Introducing some simple herbs to the familiar roast chicken is a great way to jazz up a family favourite.
- 1 medium chicken, approx 1½ kgs
- 1 bulb of garlic
- 1 lemon
- Small bunch of thyme
- 1 onion, roughly chopped
- 2 carrots, roughly chopped
- 1 stick of celery, roughly chopped
- 2 tablesp. olive oil
- Salt and freshly ground black pepper
- 1 tablesp. flour
- 300mls stock
Set the oven at Gas Mark 6, 200°C (400°F).
Cut the bulb of garlic and the lemon in half and use to stuff the cavity of the chicken along with the thyme.
Place the chicken and vegetables in a roasting tin. Drizzle with the olive oil and season well with the salt and pepper. Place in the centre of the preheated oven. After the first ten minutes turn the heat down to Gas Mark 4, 180ºC (350ºF). Roast the chicken for approx. 1 hour 20 mins (allow 20 minutes per 500g plus 20 minutes over). Halfway through cooking, spoon the juices over the chicken and add a couple of tablespoons of water to the roasting tin to stop the vegetables from burning. To check if the chicken is cooked pierce the thickest part of the leg – the juices should run clear.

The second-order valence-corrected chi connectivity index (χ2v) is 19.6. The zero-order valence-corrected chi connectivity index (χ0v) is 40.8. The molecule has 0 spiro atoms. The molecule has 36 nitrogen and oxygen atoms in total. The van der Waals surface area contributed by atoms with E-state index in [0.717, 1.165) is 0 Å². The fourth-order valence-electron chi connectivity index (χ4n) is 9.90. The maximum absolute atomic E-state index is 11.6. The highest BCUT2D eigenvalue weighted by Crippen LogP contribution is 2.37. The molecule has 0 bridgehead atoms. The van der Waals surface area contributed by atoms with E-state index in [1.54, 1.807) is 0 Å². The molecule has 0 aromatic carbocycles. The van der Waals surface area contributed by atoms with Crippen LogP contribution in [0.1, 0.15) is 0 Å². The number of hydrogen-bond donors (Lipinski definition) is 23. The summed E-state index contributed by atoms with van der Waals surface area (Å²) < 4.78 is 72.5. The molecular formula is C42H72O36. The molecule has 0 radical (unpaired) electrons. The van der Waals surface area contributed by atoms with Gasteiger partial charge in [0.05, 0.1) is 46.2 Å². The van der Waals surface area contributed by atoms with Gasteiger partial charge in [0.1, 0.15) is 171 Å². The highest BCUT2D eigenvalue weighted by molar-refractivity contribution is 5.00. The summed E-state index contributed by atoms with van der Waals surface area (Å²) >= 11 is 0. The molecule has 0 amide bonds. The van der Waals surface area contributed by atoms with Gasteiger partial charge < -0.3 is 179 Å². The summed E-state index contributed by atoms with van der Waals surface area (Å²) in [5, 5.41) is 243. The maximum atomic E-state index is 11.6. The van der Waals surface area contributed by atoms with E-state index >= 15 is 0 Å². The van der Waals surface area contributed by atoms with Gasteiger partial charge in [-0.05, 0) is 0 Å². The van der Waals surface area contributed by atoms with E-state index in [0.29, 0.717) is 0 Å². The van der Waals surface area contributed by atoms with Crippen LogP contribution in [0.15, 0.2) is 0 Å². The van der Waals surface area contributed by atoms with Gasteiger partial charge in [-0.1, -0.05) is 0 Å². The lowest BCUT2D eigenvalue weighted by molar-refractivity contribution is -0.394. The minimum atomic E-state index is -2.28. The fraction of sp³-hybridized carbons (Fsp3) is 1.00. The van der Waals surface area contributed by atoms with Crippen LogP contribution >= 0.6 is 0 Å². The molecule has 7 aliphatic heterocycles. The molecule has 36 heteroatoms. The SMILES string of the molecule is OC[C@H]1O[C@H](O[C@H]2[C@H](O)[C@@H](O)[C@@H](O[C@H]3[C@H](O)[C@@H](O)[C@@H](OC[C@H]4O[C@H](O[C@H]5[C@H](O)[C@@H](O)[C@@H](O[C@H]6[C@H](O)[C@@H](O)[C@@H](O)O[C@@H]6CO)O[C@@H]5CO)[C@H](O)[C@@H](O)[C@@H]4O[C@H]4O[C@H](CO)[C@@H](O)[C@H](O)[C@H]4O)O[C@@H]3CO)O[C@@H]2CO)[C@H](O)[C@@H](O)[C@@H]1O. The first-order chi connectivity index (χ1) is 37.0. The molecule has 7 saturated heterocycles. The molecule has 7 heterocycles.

When cooked remove the chicken from the oven, transfer to a carving board and cover loosely with foil. Allow to rest for 10 minutes in a warm place while you make the gravy.
Strain all but 1 tablesp. of fat from the tin, then sprinkle in a tablesp. of flour. Cook for a couple of minutes and then add in 300-400ml of stock (home-made if possible) and bring to the boil, stirring and scraping to loosen the caramelised meat juices. Simmer for 2-3 minutes and season to taste. Strain into a gravy boat, discard the vegetables and serve.
Delicious served with roast potatoes and vegetables cooked in the oven at the same time as the chicken.
We hope you enjoyed reading this post by Pat Whelan of James Whelan Butchers. Pat is a 5th generation butcher, cook book author and the director of James Whelan Butchers with shops in Clonmel, the Avoca Food Market Monkstown and Avoca Rathcoole. Sign up to our newsletter for more updates from James Whelan Butchers